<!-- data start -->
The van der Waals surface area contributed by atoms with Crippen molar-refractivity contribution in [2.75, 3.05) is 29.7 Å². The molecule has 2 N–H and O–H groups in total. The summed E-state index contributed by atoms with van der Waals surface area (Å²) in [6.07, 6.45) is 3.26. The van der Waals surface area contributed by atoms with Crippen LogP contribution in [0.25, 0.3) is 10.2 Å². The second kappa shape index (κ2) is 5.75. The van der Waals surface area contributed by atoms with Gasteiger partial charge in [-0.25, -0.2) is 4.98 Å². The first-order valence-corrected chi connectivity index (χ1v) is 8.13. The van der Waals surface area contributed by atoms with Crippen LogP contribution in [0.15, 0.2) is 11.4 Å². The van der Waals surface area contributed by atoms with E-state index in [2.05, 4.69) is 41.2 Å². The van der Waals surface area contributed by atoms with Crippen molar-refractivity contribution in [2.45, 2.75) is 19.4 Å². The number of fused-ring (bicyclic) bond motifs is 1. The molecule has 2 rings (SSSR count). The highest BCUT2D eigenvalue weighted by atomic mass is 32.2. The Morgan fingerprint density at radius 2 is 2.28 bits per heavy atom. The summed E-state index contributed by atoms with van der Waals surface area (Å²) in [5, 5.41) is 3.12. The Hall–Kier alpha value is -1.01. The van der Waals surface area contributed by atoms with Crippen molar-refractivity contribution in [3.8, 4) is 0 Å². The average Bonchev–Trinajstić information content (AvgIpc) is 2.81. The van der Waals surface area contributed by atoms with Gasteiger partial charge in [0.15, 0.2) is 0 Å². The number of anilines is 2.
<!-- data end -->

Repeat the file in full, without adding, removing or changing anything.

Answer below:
The van der Waals surface area contributed by atoms with Crippen molar-refractivity contribution in [2.75, 3.05) is 29.7 Å². The molecule has 2 N–H and O–H groups in total. The summed E-state index contributed by atoms with van der Waals surface area (Å²) in [6.07, 6.45) is 3.26. The van der Waals surface area contributed by atoms with Crippen LogP contribution in [0.25, 0.3) is 10.2 Å². The second kappa shape index (κ2) is 5.75. The van der Waals surface area contributed by atoms with Gasteiger partial charge in [-0.25, -0.2) is 4.98 Å². The first-order valence-corrected chi connectivity index (χ1v) is 8.13. The van der Waals surface area contributed by atoms with Crippen LogP contribution in [0.15, 0.2) is 11.4 Å². The van der Waals surface area contributed by atoms with E-state index in [2.05, 4.69) is 41.2 Å². The van der Waals surface area contributed by atoms with Crippen molar-refractivity contribution in [2.45, 2.75) is 19.4 Å². The number of fused-ring (bicyclic) bond motifs is 1. The molecule has 2 rings (SSSR count). The highest BCUT2D eigenvalue weighted by atomic mass is 32.2. The Morgan fingerprint density at radius 2 is 2.28 bits per heavy atom. The summed E-state index contributed by atoms with van der Waals surface area (Å²) in [5, 5.41) is 3.12. The Hall–Kier alpha value is -1.01. The van der Waals surface area contributed by atoms with Crippen molar-refractivity contribution in [3.8, 4) is 0 Å². The average Bonchev–Trinajstić information content (AvgIpc) is 2.81. The van der Waals surface area contributed by atoms with Gasteiger partial charge in [0.15, 0.2) is 0 Å². The number of anilines is 2.